Meyer Lemons are in season during the Winter/Early Spring months. They are a bit sweeter than Eureka lemons. This recipes works just fine with Eureka lemons, if you can't find the Meyers. I adapted this recipe from "Our Best Bites" by using buttermilk, instead of sour cream-- and I preferred the texture and flavor better, this way. I keep pure lemon oil in my fridge, and I used that to increase the lemon flavor. For the glaze, I used my go-to recipe that uses powdered sugar, lemon and cream. It took only 10 minutes to make, and in 30 minutes, I had beautiful scones with our morning coffee.
Adapted from foodiewife-kitchen.blogspot.com
cups all-purpose flour, lightly spooned into measuring cups and leveled with a knife
teaspoon baking powder
teaspoon baking soda
teaspoon table salt (decrease or omit if using salted butter)
teaspoon poppy seeds
tablespoons frozen unsalted butter (if using salted butter, cut down on salt)
cup buttermilk (or half and half, or heavy cream)
tsp. Pure Lemon Oil (optional)
Zest of 1 Meyer lemon (Eureka lemons work fine, too)
cup strained lemon juice
Tablespoons half & half (or heavy cream)
cup powdered sugar, sifted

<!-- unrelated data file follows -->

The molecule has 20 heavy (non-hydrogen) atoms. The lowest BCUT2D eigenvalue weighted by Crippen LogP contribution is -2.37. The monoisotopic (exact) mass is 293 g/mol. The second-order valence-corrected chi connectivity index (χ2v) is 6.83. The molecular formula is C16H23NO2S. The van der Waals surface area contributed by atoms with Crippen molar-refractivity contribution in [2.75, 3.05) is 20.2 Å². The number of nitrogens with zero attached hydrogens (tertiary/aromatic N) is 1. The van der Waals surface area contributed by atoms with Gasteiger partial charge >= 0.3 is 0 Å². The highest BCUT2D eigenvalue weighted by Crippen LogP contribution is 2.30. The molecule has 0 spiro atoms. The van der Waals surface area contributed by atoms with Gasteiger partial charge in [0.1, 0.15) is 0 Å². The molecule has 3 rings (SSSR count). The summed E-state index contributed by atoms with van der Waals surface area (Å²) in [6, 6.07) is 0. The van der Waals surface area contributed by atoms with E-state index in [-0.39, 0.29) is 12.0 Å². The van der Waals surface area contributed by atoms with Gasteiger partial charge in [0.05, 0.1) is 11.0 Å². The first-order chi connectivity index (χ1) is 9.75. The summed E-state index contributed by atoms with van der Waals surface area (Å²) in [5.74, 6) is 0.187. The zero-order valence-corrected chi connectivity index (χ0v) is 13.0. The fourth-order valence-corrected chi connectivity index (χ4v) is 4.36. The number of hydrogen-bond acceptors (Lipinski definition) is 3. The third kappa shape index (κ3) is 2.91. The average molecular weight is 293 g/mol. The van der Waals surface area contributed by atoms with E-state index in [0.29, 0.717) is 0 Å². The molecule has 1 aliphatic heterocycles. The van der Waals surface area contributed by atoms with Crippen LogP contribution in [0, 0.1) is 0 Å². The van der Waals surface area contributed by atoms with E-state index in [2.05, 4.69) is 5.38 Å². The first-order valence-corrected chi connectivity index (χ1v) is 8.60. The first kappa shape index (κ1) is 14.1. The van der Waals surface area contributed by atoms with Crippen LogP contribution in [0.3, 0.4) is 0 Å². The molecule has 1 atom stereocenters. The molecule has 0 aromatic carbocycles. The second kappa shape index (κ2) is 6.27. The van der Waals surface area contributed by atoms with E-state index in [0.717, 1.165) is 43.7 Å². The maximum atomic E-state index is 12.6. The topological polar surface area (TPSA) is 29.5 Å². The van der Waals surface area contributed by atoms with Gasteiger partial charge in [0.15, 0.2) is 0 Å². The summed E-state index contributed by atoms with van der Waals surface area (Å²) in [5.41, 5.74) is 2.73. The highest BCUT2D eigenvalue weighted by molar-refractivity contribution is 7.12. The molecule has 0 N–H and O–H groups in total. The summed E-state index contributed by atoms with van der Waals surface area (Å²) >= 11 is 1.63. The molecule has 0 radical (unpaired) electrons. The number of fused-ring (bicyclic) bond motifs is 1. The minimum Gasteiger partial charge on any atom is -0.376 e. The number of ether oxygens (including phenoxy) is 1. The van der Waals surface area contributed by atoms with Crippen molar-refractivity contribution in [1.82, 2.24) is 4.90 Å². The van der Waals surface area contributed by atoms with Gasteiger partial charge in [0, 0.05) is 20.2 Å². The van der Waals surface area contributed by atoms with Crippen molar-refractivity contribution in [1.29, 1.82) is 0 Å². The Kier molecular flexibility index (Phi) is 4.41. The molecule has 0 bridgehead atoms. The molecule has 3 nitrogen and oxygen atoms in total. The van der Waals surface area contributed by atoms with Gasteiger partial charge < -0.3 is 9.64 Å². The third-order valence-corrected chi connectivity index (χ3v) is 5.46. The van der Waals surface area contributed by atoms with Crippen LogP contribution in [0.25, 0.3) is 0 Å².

Equipment needed: Baking sheet with either parchment paper of Silpat Silicone Mat Box grater or food processor, with grating disk (or pastry cutter) Cooling rack Preheat the oven to 400F For the dry ingredients: Add the flour, sugar, poppy seeds and salt* (*if using unsalted butter), baking powder, baking soda and lemon zest-- whisk together and set aside. For the butter: The easiest way to blend the butter with the dry ingredients is to grate it. You can cut it, but by grating the butter, you can easily combine the dough to be coarse crumbs with your fingers. Add the grated frozen butter to the dry mixture and gentle work with your hands (or two forks) until it resemble coarse crumbs. You do NOT want to overwork the dough-- you want bits of butter, which will create steam as the scones bake. That's how you get tender scones. For the wet ingredients: Whisk together the buttermilk, egg and optional lemon oil*. Pour over the dry ingredients, and using two forks (I use a flat beater whisk), combine the ingredients until it is wet. You want a "shaggy" dough, but not super wet. Lightly dust a surface (flouring parchment paper or a silicone mat works great), gently press the dough together until it "sticks". Do not KNEAD the dough! Just press and begin shaping the dough. You can create an 8" circle, and then cut it into wedges. Or, shape the dough into a spare and cut in half, into smaller wedges. You can even use a biscuit cutter and shape them into round shapes-- whatever suits your fancy. Place the scones, evenly, on the baking sheet. Freeze the scones for at least 15 minutes, before baking, which will help them puff up as the frozen butter bits will create more steam. Bake for 12-15 minutes, until golden brown. Meanwhile, prepare the glaze: Sift the powdered sugar (so you won't end up with lumps in your glaze) Whisk the cream and lemon juice into the powdered sugar. Add less liquid if you prefer a thicker glaze...more of a frosting. I prefer my glaze to be thinner, so that I can just spoon it over the scones. If you spoon the glaze over the scones, while still very warm, it will leave a clear glaze. Otherwise, allow the scones to cool, and then spoon on the glaze, and it will remain thicker. TIP: Balance a cooling rack over your kitchen sink, the glaze can simply be washed away, and you don't have to waste parchment paper or wash the baking rack! Genius! By the way, I froze half of my second batch of scones. The following Saturday, I took them from the freezer into a 400F oven, and they turned out perfectly! This is a great tip for planning ahead-- or, in my case, not being tempted to eat all of them at once.